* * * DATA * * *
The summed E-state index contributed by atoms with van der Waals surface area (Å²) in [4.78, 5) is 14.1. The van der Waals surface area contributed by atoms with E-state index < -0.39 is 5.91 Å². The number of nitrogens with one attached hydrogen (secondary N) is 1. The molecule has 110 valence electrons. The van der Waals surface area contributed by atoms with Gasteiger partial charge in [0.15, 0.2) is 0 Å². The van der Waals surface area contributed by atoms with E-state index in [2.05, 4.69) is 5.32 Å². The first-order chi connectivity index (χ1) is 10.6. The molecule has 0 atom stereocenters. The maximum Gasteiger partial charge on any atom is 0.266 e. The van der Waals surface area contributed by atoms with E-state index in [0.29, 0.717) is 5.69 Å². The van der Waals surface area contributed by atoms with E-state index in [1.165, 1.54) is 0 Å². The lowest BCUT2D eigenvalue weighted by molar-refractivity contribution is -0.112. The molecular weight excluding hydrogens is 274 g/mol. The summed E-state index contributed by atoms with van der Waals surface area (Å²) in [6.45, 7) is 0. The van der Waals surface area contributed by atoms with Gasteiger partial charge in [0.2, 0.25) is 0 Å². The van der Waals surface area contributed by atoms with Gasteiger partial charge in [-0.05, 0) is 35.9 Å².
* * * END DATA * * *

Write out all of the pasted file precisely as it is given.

The summed E-state index contributed by atoms with van der Waals surface area (Å²) in [4.78, 5) is 14.1. The van der Waals surface area contributed by atoms with E-state index < -0.39 is 5.91 Å². The number of nitrogens with one attached hydrogen (secondary N) is 1. The molecule has 110 valence electrons. The van der Waals surface area contributed by atoms with Gasteiger partial charge in [0.15, 0.2) is 0 Å². The van der Waals surface area contributed by atoms with E-state index in [2.05, 4.69) is 5.32 Å². The first-order chi connectivity index (χ1) is 10.6. The molecule has 0 atom stereocenters. The maximum Gasteiger partial charge on any atom is 0.266 e. The van der Waals surface area contributed by atoms with E-state index in [0.29, 0.717) is 5.69 Å². The van der Waals surface area contributed by atoms with E-state index in [1.165, 1.54) is 0 Å². The lowest BCUT2D eigenvalue weighted by molar-refractivity contribution is -0.112. The molecular weight excluding hydrogens is 274 g/mol. The summed E-state index contributed by atoms with van der Waals surface area (Å²) in [6.45, 7) is 0. The van der Waals surface area contributed by atoms with Gasteiger partial charge in [0.2, 0.25) is 0 Å². The van der Waals surface area contributed by atoms with Gasteiger partial charge in [-0.05, 0) is 35.9 Å².